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USS Algol Trip 8/11/2019


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Please click here, all divers MUST review and agree to our LOCAL BOAT DIVING POLICY before making the purchase. Before you arrive at the boat, please print and complete our TRIP WAIVER and give it to the representative of Atlantic Spear & Scuba the morning of the dive.  Thank you very much, lets have a great time and as always, Dive Safe.
Type:  shipwreck, Andromeda class attack transport ( freighter ), U.S. Navy, also known as a "Victory Ship", although often incorrectly referred to as a Liberty Ship

Name:  One of a series of Navy transports named for stars;
Algol is a star in the constellation Perseus, also known as the Demon star.

Built:  1943; Oakland CA USA, as James Barnes

Specs:  ( 459 x 63 ft ) 13910 displacement tons, 429 crew *
* this figure almost certainly includes embarked Marines

Sponsor:  Federal Aid in Sportfish Restoration

Sunk:  Thursday November 22, 1991

Depth:  145 ft +, starts at 70 ft, main deck at 110 ft

The Algol ( AKA-54 / LKA-54 ) was a Navy transport ship that had a long and successful service career from World War II to the Cuban Missile Crisis. See below for the complete and official Navy history of the vessel. After lying in the mothball fleet at Norfolk for some twenty years, she was transferred to the New Jersey Artificial Reef Program and sunk with little fanfare, unlike the much-hyped ( and not much bigger ) Spiegel Grove in Florida.

USS Algol reefThis is the largest vessel yet used in the New Jersey Artificial Reef Program, and ranks as one of the largest vessels ever used as an artificial reef anywhere. She is also the largest vessel of any kind sunk in this region ( excluding the Andrea Doria, ) narrowly edging out the San Diego in tonnage.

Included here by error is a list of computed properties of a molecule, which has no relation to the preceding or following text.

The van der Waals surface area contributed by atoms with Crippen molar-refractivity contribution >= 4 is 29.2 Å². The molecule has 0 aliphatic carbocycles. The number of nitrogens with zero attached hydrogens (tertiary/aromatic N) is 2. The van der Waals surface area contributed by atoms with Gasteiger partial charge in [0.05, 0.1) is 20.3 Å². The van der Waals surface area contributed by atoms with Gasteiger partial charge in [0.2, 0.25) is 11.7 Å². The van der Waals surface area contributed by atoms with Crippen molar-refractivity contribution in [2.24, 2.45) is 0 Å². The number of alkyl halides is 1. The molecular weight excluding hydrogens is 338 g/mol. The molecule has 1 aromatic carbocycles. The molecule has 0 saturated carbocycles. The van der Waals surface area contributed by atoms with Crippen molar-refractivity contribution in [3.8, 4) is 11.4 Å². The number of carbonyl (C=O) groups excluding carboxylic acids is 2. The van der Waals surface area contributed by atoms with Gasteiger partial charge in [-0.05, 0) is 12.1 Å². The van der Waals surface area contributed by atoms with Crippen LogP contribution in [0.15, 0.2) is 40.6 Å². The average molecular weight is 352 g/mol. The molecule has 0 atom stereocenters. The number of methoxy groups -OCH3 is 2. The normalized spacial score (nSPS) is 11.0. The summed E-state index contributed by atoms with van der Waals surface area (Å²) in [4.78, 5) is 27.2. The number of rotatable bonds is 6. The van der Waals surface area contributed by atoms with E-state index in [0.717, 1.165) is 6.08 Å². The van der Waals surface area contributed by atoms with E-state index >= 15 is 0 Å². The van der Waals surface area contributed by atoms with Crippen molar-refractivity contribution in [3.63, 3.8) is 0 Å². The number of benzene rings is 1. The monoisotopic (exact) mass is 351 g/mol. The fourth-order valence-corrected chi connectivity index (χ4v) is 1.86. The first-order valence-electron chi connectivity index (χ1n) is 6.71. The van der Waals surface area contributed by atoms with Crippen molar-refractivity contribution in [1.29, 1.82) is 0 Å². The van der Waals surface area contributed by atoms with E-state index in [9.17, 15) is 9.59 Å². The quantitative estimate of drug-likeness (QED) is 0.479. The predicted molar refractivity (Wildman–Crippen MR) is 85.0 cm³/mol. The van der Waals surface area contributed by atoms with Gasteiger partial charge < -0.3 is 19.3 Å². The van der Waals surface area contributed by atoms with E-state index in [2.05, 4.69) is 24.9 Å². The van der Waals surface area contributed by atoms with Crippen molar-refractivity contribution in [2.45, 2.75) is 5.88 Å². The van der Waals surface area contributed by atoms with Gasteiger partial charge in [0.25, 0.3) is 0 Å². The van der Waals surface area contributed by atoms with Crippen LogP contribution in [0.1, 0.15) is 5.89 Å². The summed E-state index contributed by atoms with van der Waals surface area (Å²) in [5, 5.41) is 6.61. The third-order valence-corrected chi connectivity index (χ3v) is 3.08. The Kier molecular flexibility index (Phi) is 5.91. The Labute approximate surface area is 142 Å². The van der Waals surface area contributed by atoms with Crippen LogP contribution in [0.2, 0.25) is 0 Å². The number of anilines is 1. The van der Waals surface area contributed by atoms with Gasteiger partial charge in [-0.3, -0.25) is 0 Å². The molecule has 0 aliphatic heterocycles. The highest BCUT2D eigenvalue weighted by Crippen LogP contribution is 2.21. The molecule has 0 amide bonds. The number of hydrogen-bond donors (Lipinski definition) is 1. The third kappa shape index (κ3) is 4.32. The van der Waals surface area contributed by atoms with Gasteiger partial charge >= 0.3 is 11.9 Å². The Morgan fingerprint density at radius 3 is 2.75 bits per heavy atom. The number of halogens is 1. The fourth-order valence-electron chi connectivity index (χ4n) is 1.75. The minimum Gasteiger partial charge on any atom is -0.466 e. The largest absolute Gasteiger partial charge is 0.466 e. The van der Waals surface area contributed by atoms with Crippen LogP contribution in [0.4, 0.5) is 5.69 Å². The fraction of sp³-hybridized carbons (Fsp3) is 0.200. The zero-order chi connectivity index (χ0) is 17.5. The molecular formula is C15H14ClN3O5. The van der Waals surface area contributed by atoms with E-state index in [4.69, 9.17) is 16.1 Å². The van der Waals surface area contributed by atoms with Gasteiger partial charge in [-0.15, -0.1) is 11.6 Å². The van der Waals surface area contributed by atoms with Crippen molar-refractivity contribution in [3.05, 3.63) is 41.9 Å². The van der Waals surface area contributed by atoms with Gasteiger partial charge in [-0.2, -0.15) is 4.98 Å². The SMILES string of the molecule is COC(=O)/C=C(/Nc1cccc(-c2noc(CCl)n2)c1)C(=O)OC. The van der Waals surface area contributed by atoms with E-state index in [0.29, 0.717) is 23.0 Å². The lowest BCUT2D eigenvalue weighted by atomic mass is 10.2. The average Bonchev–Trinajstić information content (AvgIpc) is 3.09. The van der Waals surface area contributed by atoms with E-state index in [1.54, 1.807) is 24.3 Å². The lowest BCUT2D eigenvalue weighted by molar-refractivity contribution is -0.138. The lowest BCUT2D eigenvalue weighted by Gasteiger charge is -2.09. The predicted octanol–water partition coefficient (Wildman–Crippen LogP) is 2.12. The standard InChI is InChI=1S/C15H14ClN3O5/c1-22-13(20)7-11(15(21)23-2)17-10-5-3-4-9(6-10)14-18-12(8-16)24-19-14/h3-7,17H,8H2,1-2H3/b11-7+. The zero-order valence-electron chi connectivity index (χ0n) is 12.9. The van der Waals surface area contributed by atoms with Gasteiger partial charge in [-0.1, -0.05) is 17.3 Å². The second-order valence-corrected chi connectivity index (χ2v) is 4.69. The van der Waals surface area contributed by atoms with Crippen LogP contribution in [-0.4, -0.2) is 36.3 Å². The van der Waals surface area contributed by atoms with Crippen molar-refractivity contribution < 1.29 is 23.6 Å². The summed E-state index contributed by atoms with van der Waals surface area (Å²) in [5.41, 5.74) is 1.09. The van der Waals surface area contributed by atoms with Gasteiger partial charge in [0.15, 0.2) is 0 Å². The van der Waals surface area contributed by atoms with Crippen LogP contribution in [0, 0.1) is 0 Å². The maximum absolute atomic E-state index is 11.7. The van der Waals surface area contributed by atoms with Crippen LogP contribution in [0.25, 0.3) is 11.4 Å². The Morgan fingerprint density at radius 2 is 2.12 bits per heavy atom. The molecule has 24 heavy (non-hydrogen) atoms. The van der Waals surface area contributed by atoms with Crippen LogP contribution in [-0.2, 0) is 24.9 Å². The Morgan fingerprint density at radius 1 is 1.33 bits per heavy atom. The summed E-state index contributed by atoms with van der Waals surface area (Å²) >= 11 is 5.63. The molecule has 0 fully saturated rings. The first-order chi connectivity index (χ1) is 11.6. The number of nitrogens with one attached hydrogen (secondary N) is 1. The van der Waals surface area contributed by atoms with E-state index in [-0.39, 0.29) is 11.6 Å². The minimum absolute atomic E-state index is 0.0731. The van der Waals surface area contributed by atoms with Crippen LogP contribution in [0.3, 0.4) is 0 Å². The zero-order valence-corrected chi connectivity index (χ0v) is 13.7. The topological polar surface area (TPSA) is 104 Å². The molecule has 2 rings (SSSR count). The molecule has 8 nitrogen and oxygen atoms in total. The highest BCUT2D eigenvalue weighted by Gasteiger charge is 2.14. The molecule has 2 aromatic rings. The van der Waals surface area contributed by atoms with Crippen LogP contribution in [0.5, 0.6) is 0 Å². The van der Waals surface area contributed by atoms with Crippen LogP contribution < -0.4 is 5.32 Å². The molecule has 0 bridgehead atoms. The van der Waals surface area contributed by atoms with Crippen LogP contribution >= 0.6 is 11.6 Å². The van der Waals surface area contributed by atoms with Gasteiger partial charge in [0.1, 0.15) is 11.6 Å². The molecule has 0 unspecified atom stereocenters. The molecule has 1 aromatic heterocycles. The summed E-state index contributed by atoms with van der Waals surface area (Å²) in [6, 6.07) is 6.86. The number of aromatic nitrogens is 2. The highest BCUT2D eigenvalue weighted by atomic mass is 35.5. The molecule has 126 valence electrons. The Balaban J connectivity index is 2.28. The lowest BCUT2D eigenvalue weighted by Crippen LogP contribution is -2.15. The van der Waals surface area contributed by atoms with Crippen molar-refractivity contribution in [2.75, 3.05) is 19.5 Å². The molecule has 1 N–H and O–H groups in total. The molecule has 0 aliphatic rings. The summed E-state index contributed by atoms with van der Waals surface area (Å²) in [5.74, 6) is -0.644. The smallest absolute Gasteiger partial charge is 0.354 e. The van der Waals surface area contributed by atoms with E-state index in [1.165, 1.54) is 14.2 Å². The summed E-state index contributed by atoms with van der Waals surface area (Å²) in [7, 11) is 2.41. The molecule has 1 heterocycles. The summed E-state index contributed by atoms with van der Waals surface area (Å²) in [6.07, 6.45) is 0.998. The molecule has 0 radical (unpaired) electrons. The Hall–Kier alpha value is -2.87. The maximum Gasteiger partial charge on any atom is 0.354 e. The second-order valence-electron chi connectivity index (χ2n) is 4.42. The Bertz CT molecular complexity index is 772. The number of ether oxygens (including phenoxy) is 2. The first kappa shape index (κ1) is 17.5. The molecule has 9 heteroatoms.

The Algol is completely intact, upright, and huge. It would take several trips to fully explore it, without doing any penetrations. A good dive can be had on this wreck at almost any depth you want, from the top of the superstructure at 70 ft to the main deck at 110 ft to the sand at 140 ft. Since its sinking, currents have scoured out a hole around the hull that is significantly deeper than the 125 ft of the surrounding area. The bow was completely undercut for 20 to30 ft - you could squeeze under it at a depth of perhaps 150 ft if you wanted. Depth to the sand is somewhat less at the other end, but the rudder and propeller are gone, so it's not as interesting as it could be. The cargo holds are also quite deep, but are filling up with silt.

Thanks to for the great information.

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